University of Ottawa NMR Facility Web Site

Please feel free to make suggestions for future posts by emailing Glenn Facey.

Thursday, November 20, 2008

The Importance of Grinding Solid Samples

When the heteronuclear dipolar coupling interaction has been removed by high power decoupling, the NMR spectra of dilute spin I = 1/2 nuclei in a single crystal give rise to relatively sharp lines. The frequencies of the lines depend on the chemical shift tensor and the orientation of the single crystal with respect to the magnetic field. Finely powdered samples have many thousands of crystallites and all orientations of the crystallites with respect to the magnetic field are represented equally. As a result, for powders, one obtains a broad powder pattern. Samples that are not ground into a powder contain many fewer crystals than crystallites in a powder and will yield spectra with partially resolved lines. The envelope of lines for all of the crystals will approximate the true powder spectrum. An example of this is shown in the figure below.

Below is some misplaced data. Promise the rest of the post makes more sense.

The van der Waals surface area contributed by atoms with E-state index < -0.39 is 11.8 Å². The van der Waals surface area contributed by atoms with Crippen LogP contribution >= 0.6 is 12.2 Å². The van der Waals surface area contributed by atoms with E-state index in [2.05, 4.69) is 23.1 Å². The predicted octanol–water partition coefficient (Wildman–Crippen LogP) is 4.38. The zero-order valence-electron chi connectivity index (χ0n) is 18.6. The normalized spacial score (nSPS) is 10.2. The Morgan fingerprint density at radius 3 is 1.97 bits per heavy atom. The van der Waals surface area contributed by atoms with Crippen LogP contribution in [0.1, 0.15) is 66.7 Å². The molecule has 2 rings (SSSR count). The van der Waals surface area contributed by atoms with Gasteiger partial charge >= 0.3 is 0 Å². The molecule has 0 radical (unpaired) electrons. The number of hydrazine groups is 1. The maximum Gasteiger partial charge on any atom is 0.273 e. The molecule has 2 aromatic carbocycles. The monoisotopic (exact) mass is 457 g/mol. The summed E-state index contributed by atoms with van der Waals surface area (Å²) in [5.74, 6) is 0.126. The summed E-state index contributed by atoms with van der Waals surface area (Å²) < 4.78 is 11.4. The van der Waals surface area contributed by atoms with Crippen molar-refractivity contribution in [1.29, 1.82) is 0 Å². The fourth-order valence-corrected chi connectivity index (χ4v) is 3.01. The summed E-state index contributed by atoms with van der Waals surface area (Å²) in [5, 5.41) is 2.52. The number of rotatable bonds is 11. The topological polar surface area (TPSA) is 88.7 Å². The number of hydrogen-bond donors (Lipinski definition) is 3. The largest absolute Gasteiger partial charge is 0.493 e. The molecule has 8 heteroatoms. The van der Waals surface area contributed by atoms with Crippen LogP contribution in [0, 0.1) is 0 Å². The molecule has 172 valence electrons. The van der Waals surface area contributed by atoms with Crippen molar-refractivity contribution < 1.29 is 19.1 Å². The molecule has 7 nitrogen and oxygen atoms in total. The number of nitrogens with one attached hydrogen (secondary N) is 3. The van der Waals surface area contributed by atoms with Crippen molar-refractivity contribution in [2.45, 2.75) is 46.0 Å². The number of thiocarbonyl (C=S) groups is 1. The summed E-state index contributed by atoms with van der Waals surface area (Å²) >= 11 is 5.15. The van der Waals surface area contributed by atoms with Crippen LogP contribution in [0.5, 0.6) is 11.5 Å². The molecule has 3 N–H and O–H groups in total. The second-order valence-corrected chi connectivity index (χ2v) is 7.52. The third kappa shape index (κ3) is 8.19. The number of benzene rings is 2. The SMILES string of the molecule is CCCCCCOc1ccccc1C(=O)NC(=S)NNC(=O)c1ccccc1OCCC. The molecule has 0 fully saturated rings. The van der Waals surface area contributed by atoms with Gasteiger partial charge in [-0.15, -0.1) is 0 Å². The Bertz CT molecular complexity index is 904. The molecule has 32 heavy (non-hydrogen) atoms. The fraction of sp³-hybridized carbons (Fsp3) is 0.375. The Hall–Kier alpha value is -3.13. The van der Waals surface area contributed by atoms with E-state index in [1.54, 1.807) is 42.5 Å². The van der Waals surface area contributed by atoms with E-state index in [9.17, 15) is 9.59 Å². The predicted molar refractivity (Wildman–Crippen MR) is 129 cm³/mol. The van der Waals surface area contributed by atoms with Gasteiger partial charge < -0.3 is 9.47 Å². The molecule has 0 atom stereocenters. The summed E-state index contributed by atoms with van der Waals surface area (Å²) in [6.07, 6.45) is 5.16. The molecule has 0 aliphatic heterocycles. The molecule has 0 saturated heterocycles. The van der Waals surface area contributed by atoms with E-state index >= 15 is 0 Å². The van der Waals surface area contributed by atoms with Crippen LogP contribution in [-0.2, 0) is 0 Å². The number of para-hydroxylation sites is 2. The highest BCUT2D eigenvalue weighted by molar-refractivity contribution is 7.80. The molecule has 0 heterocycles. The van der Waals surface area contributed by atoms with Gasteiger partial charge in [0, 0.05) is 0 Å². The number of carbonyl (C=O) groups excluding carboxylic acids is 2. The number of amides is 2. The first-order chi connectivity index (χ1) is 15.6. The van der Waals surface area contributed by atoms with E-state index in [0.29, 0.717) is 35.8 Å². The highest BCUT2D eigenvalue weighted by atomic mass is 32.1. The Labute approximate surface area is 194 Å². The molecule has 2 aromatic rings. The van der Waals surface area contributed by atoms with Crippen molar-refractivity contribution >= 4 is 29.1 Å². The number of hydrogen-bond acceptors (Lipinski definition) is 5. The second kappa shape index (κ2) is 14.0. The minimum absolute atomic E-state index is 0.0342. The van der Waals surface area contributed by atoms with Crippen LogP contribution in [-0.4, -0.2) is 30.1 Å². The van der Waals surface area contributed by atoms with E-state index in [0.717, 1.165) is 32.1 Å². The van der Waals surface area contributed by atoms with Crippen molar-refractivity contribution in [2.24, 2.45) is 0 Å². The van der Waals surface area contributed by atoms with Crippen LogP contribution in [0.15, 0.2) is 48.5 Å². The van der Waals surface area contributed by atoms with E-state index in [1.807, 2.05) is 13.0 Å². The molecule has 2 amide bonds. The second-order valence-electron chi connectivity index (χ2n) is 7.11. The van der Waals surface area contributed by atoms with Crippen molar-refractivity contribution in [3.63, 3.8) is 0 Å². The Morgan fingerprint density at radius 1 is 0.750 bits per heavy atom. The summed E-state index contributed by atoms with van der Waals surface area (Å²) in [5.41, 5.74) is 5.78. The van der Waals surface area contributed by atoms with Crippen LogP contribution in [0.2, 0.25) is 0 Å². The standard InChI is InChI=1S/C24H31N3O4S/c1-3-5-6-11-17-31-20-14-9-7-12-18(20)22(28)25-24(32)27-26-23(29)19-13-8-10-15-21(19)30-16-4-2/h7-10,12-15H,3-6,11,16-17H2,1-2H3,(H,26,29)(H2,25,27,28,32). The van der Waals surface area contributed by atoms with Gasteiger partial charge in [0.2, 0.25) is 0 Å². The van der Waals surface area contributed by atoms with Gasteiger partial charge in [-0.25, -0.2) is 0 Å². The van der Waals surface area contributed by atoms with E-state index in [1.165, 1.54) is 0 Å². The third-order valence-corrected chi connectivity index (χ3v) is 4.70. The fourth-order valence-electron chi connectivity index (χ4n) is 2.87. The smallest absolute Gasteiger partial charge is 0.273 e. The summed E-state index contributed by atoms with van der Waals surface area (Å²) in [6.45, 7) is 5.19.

Thank you to Victor Terskikh of the National Ultrahigh Field NMR Facility for Solids. for suggesting this post and kindly providing the data for the figure.


Vinod Chandran said...

Powder lines are broad. Single crystal lines are narrow. I am wondering how quasi-crystal lines may look.!?


Glenn Facey said...


Very good question. I don't know the answer but would guess that the lines would be reasonably sharp (but not as sharp as those from a classical crystal). Quasicrystals have local order but lack long range periodic order. NMR is sensitive to local order.


Vinod Chandran said...

Thanks, Glenn.

It will be highly educational for NMR people, if somebody does a comparison of NMR responses of single-crystal, quasi-crystal and powder forms of the same material.

Have a nice weekend, Glenn.